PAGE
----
Excusing Savagery And Poor Musical Tastes…

UK drill music – an aggressive type of rap whose lifeblood is its capacity to be intensively shared over social media – is colonising the digital airwaves and imaginations of teenagers.

Conceived in Chicago, before cross-pollinating via the internet to the social housing estates of south London, it is now normal for British artists – like 67 (“six-seven”), Loski or SL – to achieve millions of views on YouTube.

Great” Just what we need, an ‘aggressive type of rap’. Isn’t the usual stuff aggressive enough?

For many disenfranchised groups of young men in particular, drill is the soundtrack to local life.

In drill’s lyrical content, embedded within artists’ bleak commentary about inner-city life, exists a vocabulary used to talk about the prevalence of violence and knives in their community. “Dip”, “ching”, “splash”, “chef”, “wet”, “juice” and “poke” are all words use to describe stabbing.

Ah, how vibrant and diverse! Should we castigate the yoof who think this is the way to behave?

Why, no, of course we shouldn’t! This is the ‘Guardian’, after all….

…if a boy who has barely entered his teens feels moved to bring a knife into school, that is our societal failure – as parents, citizens, educators and policy-makers – not his personal one, nor that of the music he is listening to.

With attitudes like that, it’s no wonder that the street scum see no need to change. We can only hope this cretin has nothing to do with work to resolve street crime issues.

*checks bio*

Ciaran Thapar is a youth worker and writer based in south London

Well, damn.

7 comments for “Excusing Savagery And Poor Musical Tastes…

  1. Clive
    March 7, 2018 at 11:03 am

    To think back in ’67 The Stones were banned from the airwaves and society in general for singing ‘Let’s spend the night together’ !

  2. March 7, 2018 at 12:49 pm

    Where does one even start?

  3. decnine
    March 7, 2018 at 1:11 pm

    Well, if Eskimos are allowed to have dozens of words for snow, why should the vibrants be denied the right to have dozens of words for their principal hobby?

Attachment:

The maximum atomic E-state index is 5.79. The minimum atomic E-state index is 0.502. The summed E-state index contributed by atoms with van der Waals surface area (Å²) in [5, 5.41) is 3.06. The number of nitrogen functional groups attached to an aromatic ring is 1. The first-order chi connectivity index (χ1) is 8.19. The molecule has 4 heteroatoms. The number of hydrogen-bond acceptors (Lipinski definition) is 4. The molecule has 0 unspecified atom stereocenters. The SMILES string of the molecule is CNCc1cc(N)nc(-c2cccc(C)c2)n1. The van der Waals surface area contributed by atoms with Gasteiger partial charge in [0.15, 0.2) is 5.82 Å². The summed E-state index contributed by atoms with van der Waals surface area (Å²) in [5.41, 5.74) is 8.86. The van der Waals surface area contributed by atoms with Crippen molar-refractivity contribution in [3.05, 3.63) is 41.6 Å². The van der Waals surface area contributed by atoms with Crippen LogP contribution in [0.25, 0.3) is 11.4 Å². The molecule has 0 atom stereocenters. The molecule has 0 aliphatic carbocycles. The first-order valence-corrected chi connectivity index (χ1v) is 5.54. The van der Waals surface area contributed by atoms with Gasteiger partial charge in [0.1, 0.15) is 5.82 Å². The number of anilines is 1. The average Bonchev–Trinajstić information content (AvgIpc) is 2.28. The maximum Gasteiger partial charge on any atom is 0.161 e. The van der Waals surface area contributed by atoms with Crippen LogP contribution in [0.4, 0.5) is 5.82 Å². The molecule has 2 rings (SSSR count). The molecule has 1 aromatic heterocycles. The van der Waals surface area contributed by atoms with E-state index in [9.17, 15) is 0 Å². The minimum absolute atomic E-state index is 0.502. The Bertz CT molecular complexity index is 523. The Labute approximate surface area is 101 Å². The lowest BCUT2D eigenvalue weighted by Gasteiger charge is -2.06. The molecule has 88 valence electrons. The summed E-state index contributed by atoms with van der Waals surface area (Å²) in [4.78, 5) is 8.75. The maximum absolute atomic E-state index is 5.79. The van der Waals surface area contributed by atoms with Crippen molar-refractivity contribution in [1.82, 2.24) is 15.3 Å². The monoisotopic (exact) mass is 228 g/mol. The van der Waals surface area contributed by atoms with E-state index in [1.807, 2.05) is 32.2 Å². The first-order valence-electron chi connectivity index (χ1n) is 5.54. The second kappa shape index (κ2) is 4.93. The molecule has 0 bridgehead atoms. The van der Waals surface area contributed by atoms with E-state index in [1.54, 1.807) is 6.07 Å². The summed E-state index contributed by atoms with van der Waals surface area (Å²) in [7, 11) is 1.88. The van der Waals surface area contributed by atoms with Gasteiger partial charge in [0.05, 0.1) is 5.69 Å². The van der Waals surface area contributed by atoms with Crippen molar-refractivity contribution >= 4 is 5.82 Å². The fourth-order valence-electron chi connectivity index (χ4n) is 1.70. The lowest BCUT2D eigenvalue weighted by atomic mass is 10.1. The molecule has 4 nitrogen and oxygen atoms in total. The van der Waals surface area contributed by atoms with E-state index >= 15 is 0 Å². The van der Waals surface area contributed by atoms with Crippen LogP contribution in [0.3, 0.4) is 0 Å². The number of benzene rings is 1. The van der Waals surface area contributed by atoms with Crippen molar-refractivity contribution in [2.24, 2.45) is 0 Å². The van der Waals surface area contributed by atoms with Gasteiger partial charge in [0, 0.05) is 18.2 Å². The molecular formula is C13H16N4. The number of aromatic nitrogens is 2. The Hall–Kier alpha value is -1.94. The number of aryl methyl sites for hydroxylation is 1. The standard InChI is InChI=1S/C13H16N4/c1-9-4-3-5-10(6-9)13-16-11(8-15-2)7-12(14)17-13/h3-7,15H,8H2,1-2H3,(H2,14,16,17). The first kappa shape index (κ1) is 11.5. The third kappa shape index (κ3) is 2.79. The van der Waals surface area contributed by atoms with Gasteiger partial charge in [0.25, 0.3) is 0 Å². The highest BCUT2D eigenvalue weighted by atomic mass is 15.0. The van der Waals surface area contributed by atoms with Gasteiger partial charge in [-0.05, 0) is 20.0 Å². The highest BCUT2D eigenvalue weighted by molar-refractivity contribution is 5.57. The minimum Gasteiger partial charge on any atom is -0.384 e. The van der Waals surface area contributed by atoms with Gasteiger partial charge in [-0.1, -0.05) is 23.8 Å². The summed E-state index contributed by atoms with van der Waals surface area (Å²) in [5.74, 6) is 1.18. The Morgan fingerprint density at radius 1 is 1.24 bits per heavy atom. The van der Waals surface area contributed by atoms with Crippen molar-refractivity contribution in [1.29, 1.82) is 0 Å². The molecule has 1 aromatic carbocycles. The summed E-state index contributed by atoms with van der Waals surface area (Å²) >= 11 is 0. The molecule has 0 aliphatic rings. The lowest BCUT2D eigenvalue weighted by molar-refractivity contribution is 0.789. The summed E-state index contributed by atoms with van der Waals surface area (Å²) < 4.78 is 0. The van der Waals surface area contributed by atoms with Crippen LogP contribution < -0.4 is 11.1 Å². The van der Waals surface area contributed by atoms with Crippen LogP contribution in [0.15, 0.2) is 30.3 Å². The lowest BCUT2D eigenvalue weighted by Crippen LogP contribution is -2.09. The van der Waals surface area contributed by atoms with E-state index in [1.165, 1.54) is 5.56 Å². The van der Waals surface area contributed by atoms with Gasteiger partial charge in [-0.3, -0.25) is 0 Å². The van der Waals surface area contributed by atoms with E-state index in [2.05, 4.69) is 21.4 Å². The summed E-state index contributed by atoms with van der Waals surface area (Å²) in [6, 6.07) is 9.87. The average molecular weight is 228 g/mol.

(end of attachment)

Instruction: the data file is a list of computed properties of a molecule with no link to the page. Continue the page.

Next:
4. March 7, 2018 at 5:33 pm

    Back during my days running doors on clubs in lpool and Manchester I would always charge a premium on nights with this type of music, mind you butting heads with members of the ‘vibrant’ community was always fun and I’d have probably done it for free.

  5. Errol
    March 7, 2018 at 7:47 pm

    Well, they’re right. For once. However, they’re wrong in thinking the state should do more. The problem is the state doing too mcuh, promoting ans supporting failures. Telling feral youths they are ‘good boys’ and not punishing them. For not instilling discipline in them through compulsary social conscription. For continually promoting their behaviour as ‘a poor background’ – yet one that the Left engender and promote.

    Doing things and spending money to make yourself feel good is great if you’re a Lefty Islingtoner or state paid bureaucrat. If you’re a brattish thug with the manners of a flea you need collar and training, not coddling and forgiveness.

  6. Ted Treen
    March 9, 2018 at 1:53 am

    Ciaran Thapar is a youth worker and writer based in south London. He works as a voluntary supporter of Marcus Lipton Community Centre in Brixton where he mentors teenage boys. He typically writes about social justice, youth perspectives and music.

    So he has something in common wiv da yoof: he gets money without having a proper job.

  7. DP
    March 10, 2018 at 5:12 pm

    Dear Miss M

    “…if a boy who has barely entered his teens feels moved to bring a knife into school, that is our societal failure – “

    When I were a lad incarcerated in prison, as we lovingly called it, OKA boarding school, I kept a sheath knife in my tuck box – might even had two. It was part of my scout uniform, but absent that reason, having one would have not caused comment.

    Another inmate had a kukri, which wasn’t part of any uniform, which he used to take out on Sundays and lovingly sharpen. Fellow inmates would give a hand with the sharpening, or feel the sharpness of it approvingly.

    I still have the sheath knife. If found with it in my possession today in a public place, much less a school, I would be treated as the worst kind of criminal.

    How things change. Today I’d have to be vibrant or something, maybe come from Africa … oh, hang on. I do.

    I don’t think that fact on its own would help, though.


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